I am grateful for short feedback loops. For the need to eat and connect around a table. And the need therefore to cook and clean the kitchen - the work of which is very grounding. I am grateful for living this life - at home together - with my family.

There is a hefty responsibility that comes with our days. We rely on no one else to provide a paycheck and educate our children (see my post at Simple Homeschool today where I talk about the burden of that responsibility). But there is freedom also. 

And in this freedom there is a lot of joy - when we choose to live it.

Renee Tougas participates in affiliate marketing, including the Amazon Services LLC Associates Program. Whenever you buy something on Amazon from a link you clicked here, I get a (very) small percentage of that sale. See disclosure for further explanation.

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  • Michelle

    Michelle on March 23, 2012, 2:44 p.m.

    Thank you for a wonderful post this morning! As I sit here surrounded by the kiddo's crafting supplies and glitter, clutter from my own sewing projects, and the household clutter that results from being over-scheduled with homeschool outings this week, I feel the same need to come back to center. Btw - just finished Nurturing Creativity this morning - what a wonderful read! Very encouraging. I am slowly realizing with a baby and a kindergartner that I am homeschooling that I just can't make time to do everything I want to, its just not the right season. But I can do small things to engage my creative side and that will have to suffice for now. Congratulations on your first e-book!


  • Stacy

    Stacy on March 23, 2012, 5:08 p.m.

    I loved this, Renee. I like your term, "short feedback loops." I think I'll start using that. In the past I have said that I become overwhelmed easily, but I think "short feedback loops" is more on target.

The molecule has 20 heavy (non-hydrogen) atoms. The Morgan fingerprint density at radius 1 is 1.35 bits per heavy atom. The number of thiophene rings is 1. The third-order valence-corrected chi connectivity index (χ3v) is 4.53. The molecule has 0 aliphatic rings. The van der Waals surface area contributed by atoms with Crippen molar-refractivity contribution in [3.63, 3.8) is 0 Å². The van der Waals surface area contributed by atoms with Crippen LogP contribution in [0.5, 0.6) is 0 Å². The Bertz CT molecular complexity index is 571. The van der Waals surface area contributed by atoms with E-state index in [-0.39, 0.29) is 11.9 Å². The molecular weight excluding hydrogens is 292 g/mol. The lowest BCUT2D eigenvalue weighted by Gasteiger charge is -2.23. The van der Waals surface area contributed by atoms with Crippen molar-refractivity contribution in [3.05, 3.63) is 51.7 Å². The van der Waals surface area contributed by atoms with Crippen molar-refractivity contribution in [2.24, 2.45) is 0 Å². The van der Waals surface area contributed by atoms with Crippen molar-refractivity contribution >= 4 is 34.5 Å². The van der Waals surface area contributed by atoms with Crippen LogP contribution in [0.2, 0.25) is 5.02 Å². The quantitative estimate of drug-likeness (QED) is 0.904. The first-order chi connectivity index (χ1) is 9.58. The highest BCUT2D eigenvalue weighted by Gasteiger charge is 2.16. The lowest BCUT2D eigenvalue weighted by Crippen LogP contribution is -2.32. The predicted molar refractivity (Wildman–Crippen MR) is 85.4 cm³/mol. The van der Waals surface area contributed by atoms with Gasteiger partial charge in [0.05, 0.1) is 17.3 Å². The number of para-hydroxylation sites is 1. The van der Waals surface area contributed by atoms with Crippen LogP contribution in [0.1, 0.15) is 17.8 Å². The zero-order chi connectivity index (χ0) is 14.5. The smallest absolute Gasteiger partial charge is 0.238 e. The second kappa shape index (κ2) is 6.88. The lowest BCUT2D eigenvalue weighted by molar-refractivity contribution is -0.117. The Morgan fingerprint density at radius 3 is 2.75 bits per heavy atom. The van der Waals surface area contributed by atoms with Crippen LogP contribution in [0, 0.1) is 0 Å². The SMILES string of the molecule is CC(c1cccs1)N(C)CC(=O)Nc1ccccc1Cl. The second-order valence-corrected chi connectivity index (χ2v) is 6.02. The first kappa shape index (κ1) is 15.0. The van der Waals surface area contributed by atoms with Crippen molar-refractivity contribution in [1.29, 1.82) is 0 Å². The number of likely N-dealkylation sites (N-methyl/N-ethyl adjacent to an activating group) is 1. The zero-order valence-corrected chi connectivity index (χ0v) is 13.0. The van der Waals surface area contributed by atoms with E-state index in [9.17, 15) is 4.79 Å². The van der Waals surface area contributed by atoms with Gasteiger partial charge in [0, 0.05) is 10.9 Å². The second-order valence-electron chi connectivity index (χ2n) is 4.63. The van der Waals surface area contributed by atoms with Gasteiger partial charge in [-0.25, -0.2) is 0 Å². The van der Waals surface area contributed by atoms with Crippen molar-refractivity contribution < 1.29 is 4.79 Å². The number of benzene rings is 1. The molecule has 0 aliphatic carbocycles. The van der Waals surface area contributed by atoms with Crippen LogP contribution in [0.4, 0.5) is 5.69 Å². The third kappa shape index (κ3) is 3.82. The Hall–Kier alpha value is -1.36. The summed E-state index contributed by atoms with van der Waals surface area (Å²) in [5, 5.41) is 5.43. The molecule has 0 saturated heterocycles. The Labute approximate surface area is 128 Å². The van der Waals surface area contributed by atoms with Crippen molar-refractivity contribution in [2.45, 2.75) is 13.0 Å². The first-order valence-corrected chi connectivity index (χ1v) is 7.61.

I appreciate you sharing this: "I also made a commitment to myself and my family to not walk that path of compromising what I value most." Yes! It's so easy to compromise. And I've found it happens in small bursts before you've even realized it. I'm trying to pay close attention and keep priorities in check. It's a learning curve!

    I bought your book yesterday and have enjoyed what I have read so far. Can't wait to finish it!

    Thanks again for your honesty and encouragement.


  • Spring

    Spring on March 24, 2012, 12:32 a.m.

    Wow! This is so where I am at this week! Thank you for articulating this. I have a track record longer feedback loops... working on shortening them! :) This post created a whole blog post of my own in my head, too! :)


    • renee

      renee on March 24, 2012, 11:04 a.m.

      I find this synergy a lot in my internet relationships and reading. Someone or many people will be writing about the very experience I am having. It's often seasonal (just the way we naturally feel through the seasons). But I find it very cool nonetheless. To relate this way, through the internet. 


  • Michelle

    Michelle on March 24, 2012, 2:19 a.m.

    Knowing our hearts and our bodies is a good thing. A very good thing. PS I am saving your e-book for next week when Paul is away but I cannot wait. Thank you for creating it. M


  • Joy Forney

    Joy Forney on April 6, 2012, 10:36 p.m.

    Beautiful! I, too, have short feedback loops and have placed enough accountability around me to keep me from diving over the "too busy, sacrifice my family" precipice. But, I have to say, it can be a difficult dance and a challenge to maintain that balance. Thank you for expressing it so well!


  • Mike

    Mike on Nov. 2, 2012, 8:53 p.m.

    I thought that computers are great because we can learn lots of things and connect to people. I think they can also be dangerous because they can take over our life's. There are people that play video games for hours all day long. Too much of anything isn't good for you and computers are no different. I also worry about the electromagnetic stress from computers and the postural issues that come from sitting all day long. If you don't feel like going on the computer then don't go on it. Take time away from the computer and spend more time outside with your family.